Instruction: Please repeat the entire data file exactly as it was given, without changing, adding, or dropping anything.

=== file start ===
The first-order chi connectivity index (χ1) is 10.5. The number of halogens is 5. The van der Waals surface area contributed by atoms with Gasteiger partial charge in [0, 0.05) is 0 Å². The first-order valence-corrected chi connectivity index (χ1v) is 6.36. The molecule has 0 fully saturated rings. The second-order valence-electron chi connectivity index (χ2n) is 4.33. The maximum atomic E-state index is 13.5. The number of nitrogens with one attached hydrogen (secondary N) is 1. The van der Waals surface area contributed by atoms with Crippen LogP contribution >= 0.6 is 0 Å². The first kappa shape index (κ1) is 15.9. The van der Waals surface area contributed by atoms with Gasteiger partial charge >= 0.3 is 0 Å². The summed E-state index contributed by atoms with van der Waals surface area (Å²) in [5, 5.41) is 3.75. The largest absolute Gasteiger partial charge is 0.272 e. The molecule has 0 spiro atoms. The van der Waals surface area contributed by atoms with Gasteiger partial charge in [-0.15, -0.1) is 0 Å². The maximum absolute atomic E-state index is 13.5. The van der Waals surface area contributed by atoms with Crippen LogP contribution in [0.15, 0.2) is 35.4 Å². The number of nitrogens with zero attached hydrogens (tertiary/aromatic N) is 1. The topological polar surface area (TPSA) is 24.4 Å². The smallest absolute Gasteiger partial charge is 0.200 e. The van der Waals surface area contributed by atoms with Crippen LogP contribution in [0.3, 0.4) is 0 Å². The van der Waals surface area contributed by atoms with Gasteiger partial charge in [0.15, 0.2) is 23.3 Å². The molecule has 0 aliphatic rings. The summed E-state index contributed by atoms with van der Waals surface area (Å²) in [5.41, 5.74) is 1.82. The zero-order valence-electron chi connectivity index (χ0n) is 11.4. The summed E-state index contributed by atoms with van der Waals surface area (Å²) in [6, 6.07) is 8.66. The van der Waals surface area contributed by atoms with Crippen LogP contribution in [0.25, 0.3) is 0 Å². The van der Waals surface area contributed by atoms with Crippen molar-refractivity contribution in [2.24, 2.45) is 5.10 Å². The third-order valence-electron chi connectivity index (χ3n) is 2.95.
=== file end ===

The first-order chi connectivity index (χ1) is 10.5. The number of halogens is 5. The van der Waals surface area contributed by atoms with Gasteiger partial charge in [0, 0.05) is 0 Å². The first-order valence-corrected chi connectivity index (χ1v) is 6.36. The molecule has 0 fully saturated rings. The second-order valence-electron chi connectivity index (χ2n) is 4.33. The maximum atomic E-state index is 13.5. The number of nitrogens with one attached hydrogen (secondary N) is 1. The van der Waals surface area contributed by atoms with Crippen LogP contribution >= 0.6 is 0 Å². The first kappa shape index (κ1) is 15.9. The van der Waals surface area contributed by atoms with Gasteiger partial charge >= 0.3 is 0 Å². The summed E-state index contributed by atoms with van der Waals surface area (Å²) in [5, 5.41) is 3.75. The largest absolute Gasteiger partial charge is 0.272 e. The molecule has 0 spiro atoms. The van der Waals surface area contributed by atoms with Gasteiger partial charge in [-0.15, -0.1) is 0 Å². The maximum absolute atomic E-state index is 13.5. The van der Waals surface area contributed by atoms with Crippen LogP contribution in [0.15, 0.2) is 35.4 Å². The number of nitrogens with zero attached hydrogens (tertiary/aromatic N) is 1. The topological polar surface area (TPSA) is 24.4 Å². The smallest absolute Gasteiger partial charge is 0.200 e. The van der Waals surface area contributed by atoms with Crippen LogP contribution in [0.3, 0.4) is 0 Å². The van der Waals surface area contributed by atoms with Gasteiger partial charge in [0.15, 0.2) is 23.3 Å². The molecule has 0 aliphatic rings. The summed E-state index contributed by atoms with van der Waals surface area (Å²) in [5.41, 5.74) is 1.82. The zero-order valence-electron chi connectivity index (χ0n) is 11.4. The summed E-state index contributed by atoms with van der Waals surface area (Å²) in [6, 6.07) is 8.66. The van der Waals surface area contributed by atoms with Crippen LogP contribution in [0.25, 0.3) is 0 Å². The van der Waals surface area contributed by atoms with Crippen molar-refractivity contribution in [2.24, 2.45) is 5.10 Å². The third-order valence-electron chi connectivity index (χ3n) is 2.95.